In my last Health Affairs Blog post, I outlined a potentially bipartisan four-step plan to move past the American Health Care Act’s (AHCA’s) disastrous framework toward a more stable, less expensive health care system. For those seeking incremental, near-term solutions, I hope those recommendations provide helpful guidance.
But the AHCA’s reckless drive through the US House of Representatives has taught us something about the current status of health care politics and may have opened the window to more significant, ultimately more successful, reforms. To put it mildly, the public is essentially fed up with debating how to realign the fragmented elements of our Rube Goldbergian system. Its machinations are too complex, its politics too fickle, and its rent is too damn high for the care we are getting.
Where do we turn, then? More complexity? Cutting millions from coverage and shifting more costs to working families? With those options likely to be rejected, as conservative heavyweight Charles Krauthammer recently asserted, we may be heading “inexorably” toward a single-payer system. Poll after poll has in fact shown that a majority of Americans support such an approach. Most recently, an Economist/YouGov survey found that 60 percent of Americans support expanding Medicare to cover everyone, with only 23 percent opposed. If the AHCA defies odds and is enacted, this will only become exponentially truer as its impacts are felt.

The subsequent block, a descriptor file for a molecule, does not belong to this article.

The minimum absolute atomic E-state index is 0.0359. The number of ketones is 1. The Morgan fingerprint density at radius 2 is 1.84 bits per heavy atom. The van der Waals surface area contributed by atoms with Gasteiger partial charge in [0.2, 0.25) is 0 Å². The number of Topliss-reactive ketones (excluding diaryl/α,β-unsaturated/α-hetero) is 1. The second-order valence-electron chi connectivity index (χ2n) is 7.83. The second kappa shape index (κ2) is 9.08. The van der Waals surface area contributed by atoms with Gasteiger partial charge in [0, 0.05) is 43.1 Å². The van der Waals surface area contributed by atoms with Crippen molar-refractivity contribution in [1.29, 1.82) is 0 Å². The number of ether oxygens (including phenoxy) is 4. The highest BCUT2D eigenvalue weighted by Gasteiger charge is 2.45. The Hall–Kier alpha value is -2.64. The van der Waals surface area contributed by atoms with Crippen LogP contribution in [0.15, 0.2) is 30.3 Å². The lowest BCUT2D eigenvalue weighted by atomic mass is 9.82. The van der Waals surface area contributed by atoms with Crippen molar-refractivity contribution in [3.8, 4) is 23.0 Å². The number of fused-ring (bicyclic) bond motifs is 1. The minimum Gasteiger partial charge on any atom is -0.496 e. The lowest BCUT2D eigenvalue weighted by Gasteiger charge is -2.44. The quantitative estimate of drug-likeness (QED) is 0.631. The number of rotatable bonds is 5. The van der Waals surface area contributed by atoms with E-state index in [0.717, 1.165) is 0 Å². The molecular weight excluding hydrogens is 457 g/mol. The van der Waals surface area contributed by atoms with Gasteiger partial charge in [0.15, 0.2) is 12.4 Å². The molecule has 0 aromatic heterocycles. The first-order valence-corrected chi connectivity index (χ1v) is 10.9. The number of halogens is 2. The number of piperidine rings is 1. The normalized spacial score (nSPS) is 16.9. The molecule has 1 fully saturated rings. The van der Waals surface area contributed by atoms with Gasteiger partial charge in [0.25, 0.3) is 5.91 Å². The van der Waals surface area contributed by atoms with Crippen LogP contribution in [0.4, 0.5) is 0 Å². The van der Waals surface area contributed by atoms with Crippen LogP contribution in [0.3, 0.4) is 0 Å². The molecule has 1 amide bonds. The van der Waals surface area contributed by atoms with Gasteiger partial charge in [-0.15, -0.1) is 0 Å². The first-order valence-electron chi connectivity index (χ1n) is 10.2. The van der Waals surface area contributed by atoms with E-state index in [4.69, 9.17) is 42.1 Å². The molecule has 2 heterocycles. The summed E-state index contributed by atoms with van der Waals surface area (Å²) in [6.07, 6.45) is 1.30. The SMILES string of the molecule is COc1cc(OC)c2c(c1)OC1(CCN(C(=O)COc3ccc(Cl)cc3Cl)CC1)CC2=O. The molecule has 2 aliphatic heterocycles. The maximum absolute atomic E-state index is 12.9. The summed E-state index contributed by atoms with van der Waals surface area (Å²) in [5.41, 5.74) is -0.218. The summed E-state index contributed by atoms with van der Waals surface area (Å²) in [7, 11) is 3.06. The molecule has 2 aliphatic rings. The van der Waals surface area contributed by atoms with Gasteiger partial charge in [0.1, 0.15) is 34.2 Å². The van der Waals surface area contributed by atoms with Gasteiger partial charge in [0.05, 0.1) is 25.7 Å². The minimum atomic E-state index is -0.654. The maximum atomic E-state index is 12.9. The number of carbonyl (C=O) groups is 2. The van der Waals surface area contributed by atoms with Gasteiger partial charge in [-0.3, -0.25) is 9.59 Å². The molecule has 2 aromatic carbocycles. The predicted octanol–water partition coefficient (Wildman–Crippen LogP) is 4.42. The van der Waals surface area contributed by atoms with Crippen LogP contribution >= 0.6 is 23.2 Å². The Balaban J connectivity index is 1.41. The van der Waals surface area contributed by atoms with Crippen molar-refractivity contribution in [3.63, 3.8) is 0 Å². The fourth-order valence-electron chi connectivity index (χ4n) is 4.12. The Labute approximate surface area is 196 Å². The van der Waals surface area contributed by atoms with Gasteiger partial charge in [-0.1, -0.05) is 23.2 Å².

But, you are quick to add, there are a variety of deep-seated concerns with a single-payer approach that have kept it out of mainstream political discourse so far. That’s undoubtedly true. They include: It will necessitate massive tax increases; it will cut reimbursement for services to unsustainably low rates; it will be lower quality than the employer-sponsored coverage most Americans currently have; it will consolidate power into the hands of a small number of bureaucrats; etc., etc.
My goal with this post is to demonstrate that a “unified” (punchline: It wouldn’t truly be single payer…), market-driven, federally regulated, privately delivered system need not possess any of these objectionable attributes. In fact, the parameters of such a system are all but staring us right in the face. I call it: Medicare Advantage Premium Support for All (MAPSA).
While any flavor of single payer may be the last thing that comes to mind when contemplating bipartisan initiatives, just as the far left and far right share some libertarian (and other) commonalities, we may have indeed finally come full circle in this tiresome, so-far-futile debate. By combining two shots of conservative orthodoxy with one overflowing progressive one, and stirring slowly, it is not at all far-fetched to envision an endgame cocktail for our health care system that covers everyone, decreases costs, and can pass Congress. Cheers.